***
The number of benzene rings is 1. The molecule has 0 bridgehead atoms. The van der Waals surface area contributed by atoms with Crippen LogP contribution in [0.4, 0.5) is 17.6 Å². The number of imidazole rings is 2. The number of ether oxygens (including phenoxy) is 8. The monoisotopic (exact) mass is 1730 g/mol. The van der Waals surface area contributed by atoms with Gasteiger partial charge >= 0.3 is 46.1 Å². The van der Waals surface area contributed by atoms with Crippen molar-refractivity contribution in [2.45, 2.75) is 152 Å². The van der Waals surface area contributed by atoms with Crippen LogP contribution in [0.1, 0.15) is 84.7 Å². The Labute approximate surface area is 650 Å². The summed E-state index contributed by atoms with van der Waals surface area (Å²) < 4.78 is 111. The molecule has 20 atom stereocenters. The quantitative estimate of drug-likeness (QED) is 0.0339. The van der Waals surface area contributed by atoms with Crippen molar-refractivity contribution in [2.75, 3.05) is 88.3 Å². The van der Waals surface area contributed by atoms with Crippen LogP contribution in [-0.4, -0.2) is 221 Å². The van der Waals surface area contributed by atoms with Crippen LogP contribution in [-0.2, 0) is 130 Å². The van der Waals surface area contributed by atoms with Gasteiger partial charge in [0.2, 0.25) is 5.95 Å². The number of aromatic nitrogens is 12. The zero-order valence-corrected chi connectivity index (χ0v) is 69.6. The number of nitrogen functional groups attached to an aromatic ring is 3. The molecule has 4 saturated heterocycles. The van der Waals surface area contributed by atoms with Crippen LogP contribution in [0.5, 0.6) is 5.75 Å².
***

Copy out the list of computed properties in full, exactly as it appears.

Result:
The number of benzene rings is 1. The molecule has 0 bridgehead atoms. The van der Waals surface area contributed by atoms with Crippen LogP contribution in [0.4, 0.5) is 17.6 Å². The number of imidazole rings is 2. The number of ether oxygens (including phenoxy) is 8. The monoisotopic (exact) mass is 1730 g/mol. The van der Waals surface area contributed by atoms with Gasteiger partial charge >= 0.3 is 46.1 Å². The van der Waals surface area contributed by atoms with Crippen molar-refractivity contribution in [2.45, 2.75) is 152 Å². The van der Waals surface area contributed by atoms with Crippen LogP contribution in [0.1, 0.15) is 84.7 Å². The Labute approximate surface area is 650 Å². The summed E-state index contributed by atoms with van der Waals surface area (Å²) < 4.78 is 111. The molecule has 20 atom stereocenters. The quantitative estimate of drug-likeness (QED) is 0.0339. The van der Waals surface area contributed by atoms with Crippen molar-refractivity contribution in [2.75, 3.05) is 88.3 Å². The van der Waals surface area contributed by atoms with Crippen LogP contribution in [-0.4, -0.2) is 221 Å². The van der Waals surface area contributed by atoms with Crippen LogP contribution in [-0.2, 0) is 130 Å². The van der Waals surface area contributed by atoms with Gasteiger partial charge in [0.2, 0.25) is 5.95 Å². The number of aromatic nitrogens is 12. The zero-order valence-corrected chi connectivity index (χ0v) is 69.6. The number of nitrogen functional groups attached to an aromatic ring is 3. The molecule has 4 saturated heterocycles. The van der Waals surface area contributed by atoms with Crippen LogP contribution in [0.5, 0.6) is 5.75 Å².